Timely access to cancer care can translate into improved outcomes and quality of care, better patient quality of life, and cost savings for patients, practices, and society alike. There are many ways to facilitate such access, starting with educating patients and caregivers about its importance and that ensuring routine screening recommendations are followed to increase the likelihood of earlier-stage diagnosis and therefore earlier therapy initiation. But literal access – physically getting to the point of care – can also be an issue. For patients who live in rural or remote areas or those of low socioeconomic status, even in an urban area, the cost and logistics of getting to the point of care for treatment can be prohibitive, especially if the various components of care are not consolidated. Two articles in this issue focus on access to care and the impact on outcomes.
On page e263, Margaret Kemeny reports on the impact on outcomes and quality of care in patients of low socioeconomic status who were treated for breast cancer at a centralized cancer care center. The center was established at a public hospital in Queens, New York, to provide single-site, comprehensive care encompassing the clinical, supportive, and clerical-financial aspects of care during all phases of the disease trajectory. Kemeny compared the data of breast cancer patients treated at the hospital before the center was established with the five-year data of those treated at the cancer care center. She found that several factors changed, among them, that there was an increase in the number of patients diagnosed with earlier-stage breast cancer, an increase in the use of lumpectomies, and an increase in survival for patients with stage 3 disease. Not only are the findings of this study compelling, but the introduction and discussion sections provide a useful review of related literature as well as some practical “how-to” pointers for anyone thinking about setting up a similar center.
Gilbertson-White and colleagues continue with the theme of access to care in cancer patients, but shift the focus in their systemic literature review to supportive and palliative interventions for patients with advanced disease who live in rural communities (p. e248). Compared with urban communities, the rates of late-stage cancer and mortality are higher in rural communities, where low socioeconomic status, inadequate health coverage, and less workplace flexibility and social support hamper access to care. The findings show that the interventions resulted in a reduction in physical and emotional symptoms; improvement in patient quality of life and well-being, access to health care services, and quality of care; and cost savings for patients who received care from rural- instead of urban-based hospitals. The authors emphasize the importance of technology, especially tele- and video-conferencing, in delivering palliative and supportive care to underserved communities.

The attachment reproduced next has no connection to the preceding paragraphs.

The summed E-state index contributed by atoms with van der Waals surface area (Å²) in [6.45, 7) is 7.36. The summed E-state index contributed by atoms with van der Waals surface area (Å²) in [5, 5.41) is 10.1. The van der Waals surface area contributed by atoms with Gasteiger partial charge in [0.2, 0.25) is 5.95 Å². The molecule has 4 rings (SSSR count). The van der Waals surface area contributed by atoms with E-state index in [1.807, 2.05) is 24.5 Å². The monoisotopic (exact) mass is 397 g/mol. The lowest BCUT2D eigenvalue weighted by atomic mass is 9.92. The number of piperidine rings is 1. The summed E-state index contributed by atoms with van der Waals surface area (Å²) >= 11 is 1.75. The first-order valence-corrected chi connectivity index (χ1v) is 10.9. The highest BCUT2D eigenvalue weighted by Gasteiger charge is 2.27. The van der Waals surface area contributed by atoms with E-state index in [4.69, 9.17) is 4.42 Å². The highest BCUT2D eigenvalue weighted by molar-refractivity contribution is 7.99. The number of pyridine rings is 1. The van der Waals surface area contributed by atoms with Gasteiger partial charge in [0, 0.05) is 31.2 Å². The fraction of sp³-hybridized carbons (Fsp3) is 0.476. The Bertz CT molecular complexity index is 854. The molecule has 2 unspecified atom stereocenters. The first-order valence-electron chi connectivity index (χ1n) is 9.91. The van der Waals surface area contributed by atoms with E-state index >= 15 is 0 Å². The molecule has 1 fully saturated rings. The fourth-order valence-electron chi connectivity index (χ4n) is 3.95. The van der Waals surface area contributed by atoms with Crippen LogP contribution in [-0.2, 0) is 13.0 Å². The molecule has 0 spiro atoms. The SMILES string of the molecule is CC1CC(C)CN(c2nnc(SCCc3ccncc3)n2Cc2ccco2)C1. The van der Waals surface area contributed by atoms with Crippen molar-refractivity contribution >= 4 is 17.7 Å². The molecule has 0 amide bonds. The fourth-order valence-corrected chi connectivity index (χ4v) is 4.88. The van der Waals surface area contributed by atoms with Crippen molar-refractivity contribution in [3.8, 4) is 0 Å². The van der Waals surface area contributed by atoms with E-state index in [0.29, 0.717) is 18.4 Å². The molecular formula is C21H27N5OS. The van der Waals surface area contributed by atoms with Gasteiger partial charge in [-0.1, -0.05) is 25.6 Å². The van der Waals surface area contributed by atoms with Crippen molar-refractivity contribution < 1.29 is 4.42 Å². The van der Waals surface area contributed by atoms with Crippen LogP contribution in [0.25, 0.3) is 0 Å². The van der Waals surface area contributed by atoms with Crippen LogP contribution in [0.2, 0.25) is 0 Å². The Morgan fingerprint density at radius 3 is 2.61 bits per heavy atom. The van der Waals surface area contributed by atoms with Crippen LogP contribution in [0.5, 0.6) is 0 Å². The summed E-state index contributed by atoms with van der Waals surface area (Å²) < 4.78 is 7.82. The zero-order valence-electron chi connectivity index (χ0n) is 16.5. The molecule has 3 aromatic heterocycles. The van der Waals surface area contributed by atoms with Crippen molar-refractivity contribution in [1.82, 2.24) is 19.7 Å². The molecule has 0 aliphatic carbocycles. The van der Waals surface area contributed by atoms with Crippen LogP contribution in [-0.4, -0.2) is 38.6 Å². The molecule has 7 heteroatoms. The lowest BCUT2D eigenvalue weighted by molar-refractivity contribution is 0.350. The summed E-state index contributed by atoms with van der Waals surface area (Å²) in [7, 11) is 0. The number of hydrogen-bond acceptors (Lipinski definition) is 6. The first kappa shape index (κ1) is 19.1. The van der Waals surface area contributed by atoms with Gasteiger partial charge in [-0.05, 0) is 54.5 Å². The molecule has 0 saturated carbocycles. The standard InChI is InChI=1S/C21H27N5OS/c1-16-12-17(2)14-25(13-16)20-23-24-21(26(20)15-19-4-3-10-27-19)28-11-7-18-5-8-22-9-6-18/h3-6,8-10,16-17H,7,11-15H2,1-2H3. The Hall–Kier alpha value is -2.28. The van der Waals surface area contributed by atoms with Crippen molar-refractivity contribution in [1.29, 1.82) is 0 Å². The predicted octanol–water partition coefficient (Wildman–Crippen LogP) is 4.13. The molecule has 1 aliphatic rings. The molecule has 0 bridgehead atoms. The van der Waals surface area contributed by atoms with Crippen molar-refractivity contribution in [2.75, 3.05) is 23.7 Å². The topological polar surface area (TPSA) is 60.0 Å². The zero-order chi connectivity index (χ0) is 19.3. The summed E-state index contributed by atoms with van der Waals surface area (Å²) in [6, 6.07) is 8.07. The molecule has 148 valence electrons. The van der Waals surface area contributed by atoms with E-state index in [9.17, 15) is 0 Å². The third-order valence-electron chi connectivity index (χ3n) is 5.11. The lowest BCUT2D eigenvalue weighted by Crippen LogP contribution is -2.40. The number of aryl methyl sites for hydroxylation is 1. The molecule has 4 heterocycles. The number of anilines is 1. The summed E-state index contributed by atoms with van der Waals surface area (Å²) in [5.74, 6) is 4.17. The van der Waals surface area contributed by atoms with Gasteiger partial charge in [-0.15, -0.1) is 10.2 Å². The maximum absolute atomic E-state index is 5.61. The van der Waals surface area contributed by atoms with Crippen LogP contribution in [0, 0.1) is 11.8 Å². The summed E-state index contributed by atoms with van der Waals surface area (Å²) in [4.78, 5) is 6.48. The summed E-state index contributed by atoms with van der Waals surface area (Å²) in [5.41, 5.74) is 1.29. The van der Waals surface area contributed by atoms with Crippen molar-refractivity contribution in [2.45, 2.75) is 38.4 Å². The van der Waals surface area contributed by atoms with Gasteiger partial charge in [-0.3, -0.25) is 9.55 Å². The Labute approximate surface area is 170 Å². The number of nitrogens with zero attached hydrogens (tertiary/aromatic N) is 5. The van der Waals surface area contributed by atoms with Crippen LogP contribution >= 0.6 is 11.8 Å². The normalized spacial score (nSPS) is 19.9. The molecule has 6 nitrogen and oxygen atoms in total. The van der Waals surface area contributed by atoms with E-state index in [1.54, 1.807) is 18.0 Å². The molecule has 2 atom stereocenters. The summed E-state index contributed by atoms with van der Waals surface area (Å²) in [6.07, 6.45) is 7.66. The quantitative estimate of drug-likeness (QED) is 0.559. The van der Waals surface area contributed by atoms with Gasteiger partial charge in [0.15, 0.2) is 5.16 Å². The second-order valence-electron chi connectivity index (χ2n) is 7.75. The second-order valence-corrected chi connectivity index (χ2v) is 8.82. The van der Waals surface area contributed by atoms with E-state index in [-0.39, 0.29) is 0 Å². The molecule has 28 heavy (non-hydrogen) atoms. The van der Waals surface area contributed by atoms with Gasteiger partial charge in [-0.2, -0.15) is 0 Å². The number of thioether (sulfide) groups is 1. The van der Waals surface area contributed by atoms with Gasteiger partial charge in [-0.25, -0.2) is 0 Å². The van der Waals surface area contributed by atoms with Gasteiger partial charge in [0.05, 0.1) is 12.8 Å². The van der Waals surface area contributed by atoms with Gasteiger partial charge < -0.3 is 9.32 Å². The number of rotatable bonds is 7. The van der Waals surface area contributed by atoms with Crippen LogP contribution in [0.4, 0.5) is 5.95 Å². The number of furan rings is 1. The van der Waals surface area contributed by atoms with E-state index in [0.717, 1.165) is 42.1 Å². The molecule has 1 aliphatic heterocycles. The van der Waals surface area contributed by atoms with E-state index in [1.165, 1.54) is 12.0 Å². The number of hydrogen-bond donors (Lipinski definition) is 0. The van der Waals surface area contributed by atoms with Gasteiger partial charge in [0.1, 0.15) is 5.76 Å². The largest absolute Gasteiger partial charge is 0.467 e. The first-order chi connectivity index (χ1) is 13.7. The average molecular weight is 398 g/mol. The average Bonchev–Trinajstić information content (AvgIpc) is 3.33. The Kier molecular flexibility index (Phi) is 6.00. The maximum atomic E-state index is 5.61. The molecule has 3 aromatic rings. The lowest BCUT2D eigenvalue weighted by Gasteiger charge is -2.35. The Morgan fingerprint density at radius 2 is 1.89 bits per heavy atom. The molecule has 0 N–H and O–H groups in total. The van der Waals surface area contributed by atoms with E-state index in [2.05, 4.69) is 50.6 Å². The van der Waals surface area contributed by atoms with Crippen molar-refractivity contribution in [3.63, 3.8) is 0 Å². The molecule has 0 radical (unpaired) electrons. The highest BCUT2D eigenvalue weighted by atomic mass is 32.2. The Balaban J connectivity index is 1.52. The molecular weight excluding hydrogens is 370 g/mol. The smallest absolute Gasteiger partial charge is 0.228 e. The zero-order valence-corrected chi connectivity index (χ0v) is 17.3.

Patient-reported outcomes have been described as a picture of the patient perspective on treatment and its side effects, and they are increasingly being included in clinical trials and incorporated into the delivery of quality care. Valenti and colleagues studied the impact of cancer-therapy–related adverse events (AEs) on patient quality of life (p. e256). They compared the impact on quality of life reported by cancer patients who had experienced a particular AE with the impact envisioned by participants from the general public who had not experienced AEs and found that those who had experienced AEs perceived a lower impact on quality of life compared with the general public participants who had not experienced the AEs.
Also in this issue are a pertinent and comprehensive review of the latest in breast cancer therapies, specifically targeted therapies for multiple subtypes (p. e277); two Case Reports, one on managing tonsillar carcinoma with advanced radiation and chemotherapy techniques (p. e268), another on familial essential thrombocythemia associated with JAK2 V617F mutation in siblings (p. e274); and Community Translations articles on the approvals of atezolizumab for non–small-cell lung cancer (p. e 242)and lenlidomide for multiple myeloma in the maintenance setting (p. e245).